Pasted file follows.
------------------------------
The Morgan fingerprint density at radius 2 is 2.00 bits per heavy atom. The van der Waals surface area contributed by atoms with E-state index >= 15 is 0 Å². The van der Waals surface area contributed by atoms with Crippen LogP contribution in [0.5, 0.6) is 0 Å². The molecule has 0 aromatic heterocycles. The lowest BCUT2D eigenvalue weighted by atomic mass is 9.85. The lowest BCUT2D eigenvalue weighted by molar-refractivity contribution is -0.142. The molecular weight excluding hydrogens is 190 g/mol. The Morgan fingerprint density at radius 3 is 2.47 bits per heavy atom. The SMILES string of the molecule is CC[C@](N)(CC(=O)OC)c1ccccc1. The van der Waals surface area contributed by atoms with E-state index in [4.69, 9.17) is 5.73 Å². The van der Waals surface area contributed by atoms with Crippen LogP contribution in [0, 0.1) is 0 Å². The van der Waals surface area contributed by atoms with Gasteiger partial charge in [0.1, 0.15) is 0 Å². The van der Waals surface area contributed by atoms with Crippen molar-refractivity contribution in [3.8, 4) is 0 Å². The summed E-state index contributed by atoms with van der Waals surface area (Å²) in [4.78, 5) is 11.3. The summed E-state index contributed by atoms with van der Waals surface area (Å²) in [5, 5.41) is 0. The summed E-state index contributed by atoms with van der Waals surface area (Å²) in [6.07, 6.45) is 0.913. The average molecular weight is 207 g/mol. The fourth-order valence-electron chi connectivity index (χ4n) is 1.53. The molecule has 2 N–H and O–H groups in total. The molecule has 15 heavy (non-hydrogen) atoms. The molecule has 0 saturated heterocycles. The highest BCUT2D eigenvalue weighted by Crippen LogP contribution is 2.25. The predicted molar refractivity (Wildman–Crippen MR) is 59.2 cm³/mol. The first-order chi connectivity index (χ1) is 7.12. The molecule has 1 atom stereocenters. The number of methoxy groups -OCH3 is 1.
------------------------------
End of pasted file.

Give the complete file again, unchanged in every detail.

The Morgan fingerprint density at radius 2 is 2.00 bits per heavy atom. The van der Waals surface area contributed by atoms with E-state index >= 15 is 0 Å². The van der Waals surface area contributed by atoms with Crippen LogP contribution in [0.5, 0.6) is 0 Å². The molecule has 0 aromatic heterocycles. The lowest BCUT2D eigenvalue weighted by atomic mass is 9.85. The lowest BCUT2D eigenvalue weighted by molar-refractivity contribution is -0.142. The molecular weight excluding hydrogens is 190 g/mol. The Morgan fingerprint density at radius 3 is 2.47 bits per heavy atom. The SMILES string of the molecule is CC[C@](N)(CC(=O)OC)c1ccccc1. The van der Waals surface area contributed by atoms with E-state index in [4.69, 9.17) is 5.73 Å². The van der Waals surface area contributed by atoms with Crippen LogP contribution in [0, 0.1) is 0 Å². The van der Waals surface area contributed by atoms with Gasteiger partial charge in [0.1, 0.15) is 0 Å². The van der Waals surface area contributed by atoms with Crippen molar-refractivity contribution in [3.8, 4) is 0 Å². The summed E-state index contributed by atoms with van der Waals surface area (Å²) in [4.78, 5) is 11.3. The summed E-state index contributed by atoms with van der Waals surface area (Å²) in [5, 5.41) is 0. The summed E-state index contributed by atoms with van der Waals surface area (Å²) in [6.07, 6.45) is 0.913. The average molecular weight is 207 g/mol. The fourth-order valence-electron chi connectivity index (χ4n) is 1.53. The molecule has 2 N–H and O–H groups in total. The molecule has 15 heavy (non-hydrogen) atoms. The molecule has 0 saturated heterocycles. The highest BCUT2D eigenvalue weighted by Crippen LogP contribution is 2.25. The predicted molar refractivity (Wildman–Crippen MR) is 59.2 cm³/mol. The first-order chi connectivity index (χ1) is 7.12. The molecule has 1 atom stereocenters. The number of methoxy groups -OCH3 is 1.